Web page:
Uptowns Rodriguez And Others Support Our City, Our Vote Campaign Launches To Expand The Right To Vote In NYC Municipal Elections

Uptown’s Council Member Ydanis Rodriguez, Co-Chair of the Black, Latino, and Asian Caucus, Council Member Carlos Menchaca, Chairman of the Immigration Committee, Council Members Daniel Dromm, Rafael Espinal, Margaret Chin, Public Advocate Jumaane Williams and 25 additional council members will join a citywide coalition of 44 policy and immigrant rights organizations, led by United Neighborhood Houses (UNH) and the New York Immigration Coalition (NYIC), to announce the launch of Our City, Our Vote, a campaign to expand the right to vote in municipal elections to New York residents who are legal permanent residents or have a work authorization. Currently, nearly one million New York City residents cannot vote in local elections due to their citizenship status despite paying taxes and being invested in and contributing to the city.

“New York City leads the country in promoting the inclusion and empowerment of immigrants, but too many New Yorkers still don’t have a say in the officials that represent them and the policies that impact their families and communities,” said Susan Stamler, executive director of UNH. “Settlement houses know firsthand that ensuring neighborhoods are politically engaged results in better public policies that make our city stronger. We are proud to be a part of this campaign and call on the City Council to pass this legislation.”

Introduced by Council Members Ydanis Rodriguez, Carlos Menchaca, Daniel Dromm, Margaret S. Chin, I. Daneek Miller, Fernando Cabrera, with support from 24 other Council Members and Public Advocate Jumaane Williams, this legislation would allow these New Yorkers to participate in municipal elections for local officials, such as City Council Members, Mayor, Public Advocate, and Comptroller, as well as ballot initiatives. Individuals must have been a resident of New York City for at least 30 days and otherwise must qualify to register and vote under New York State election law. The legislation also includes key safeguards such as robust community education, training for poll workers and agency staff who may be handing out voter registration forms, and the ability of a voter to opt out of registering if they did so by mistake.

“We live in a moment when reactionary forces are throwing up barriers to the right to vote, and the President lies about voter fraud,” said Steve Choi, Executive Director of the New York Immigration Coalition. “Yet nearly one million New Yorkers are denied the right to vote. They legally live here, work here, go to school here, and are raising families here. Yet, despite paying billions of dollars in taxes, they have no say in the direction of our city. The Our City, Our Vote bill presents an opportunity to right that wrong to create a more inclusive 21st century democracy that works for every New Yorker. In New York City, the quintessential city of immigrants, democracy should be inclusive and reflective of the people who call it home.”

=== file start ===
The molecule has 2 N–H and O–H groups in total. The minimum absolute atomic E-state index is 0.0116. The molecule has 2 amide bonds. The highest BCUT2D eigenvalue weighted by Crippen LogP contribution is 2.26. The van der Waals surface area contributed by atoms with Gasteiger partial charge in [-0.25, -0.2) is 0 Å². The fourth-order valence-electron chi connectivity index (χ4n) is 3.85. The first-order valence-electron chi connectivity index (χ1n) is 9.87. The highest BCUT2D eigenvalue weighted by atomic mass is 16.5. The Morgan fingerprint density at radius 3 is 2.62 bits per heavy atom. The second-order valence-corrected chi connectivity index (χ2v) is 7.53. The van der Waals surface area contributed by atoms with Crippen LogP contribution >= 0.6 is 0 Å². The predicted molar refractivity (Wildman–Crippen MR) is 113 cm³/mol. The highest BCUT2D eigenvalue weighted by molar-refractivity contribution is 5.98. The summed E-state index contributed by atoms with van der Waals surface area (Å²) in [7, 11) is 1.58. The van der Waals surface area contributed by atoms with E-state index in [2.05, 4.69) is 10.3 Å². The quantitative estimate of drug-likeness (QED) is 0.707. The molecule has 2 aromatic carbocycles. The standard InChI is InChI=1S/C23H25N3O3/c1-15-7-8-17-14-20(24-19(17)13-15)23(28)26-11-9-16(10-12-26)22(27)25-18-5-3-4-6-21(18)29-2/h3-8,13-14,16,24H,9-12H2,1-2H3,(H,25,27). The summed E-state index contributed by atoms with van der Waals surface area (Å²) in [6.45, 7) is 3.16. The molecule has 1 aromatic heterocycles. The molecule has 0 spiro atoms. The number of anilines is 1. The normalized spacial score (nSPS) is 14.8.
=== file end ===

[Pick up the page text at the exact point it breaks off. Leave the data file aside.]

In New York, residents were able to vote in school board elections, regardless of their citizenship status, from 1968 until the abolishment of community school boards in 2003. In many City Council districts, residents can still vote in local Participatory Budgeting regardless of their status.

“Today, we stand alongside immigrants of all backgrounds, languages and religions, to fight for their right to participate in our democratic system,” said NYC Council Member Ydanis Rodriguez (D-Washington Heights, Inwood, Marble Hill Washington Heights, Inwood, Marble Hill), Co-chair of the Black, Latino, and Asian Caucus. “For too long, Green Card holders and New Yorkers with working permits have been unable to elect their local representatives. New York City has the opportunity to show the nation that we value the contributions and the hard work immigrants bring to our City. The bill is currently supported by the New York Immigration Coalition, the New York State NAACP, BLAC caucus, the Progressive Caucus, and more than 40 organizations. I am proud to also have the support of Immigration Committee Chairman Carlos Menchaca, Council Members Daniel Dromm, Cabrera, Chin, the New York City Public Advocate and more than 20 additional Council Members. This bill would enfranchise close to 1 million voters who would become eligible to vote for their local representatives. We cannot call ourselves a progressive City while denying a large swath of our constituency the right to participate in municipal elections.”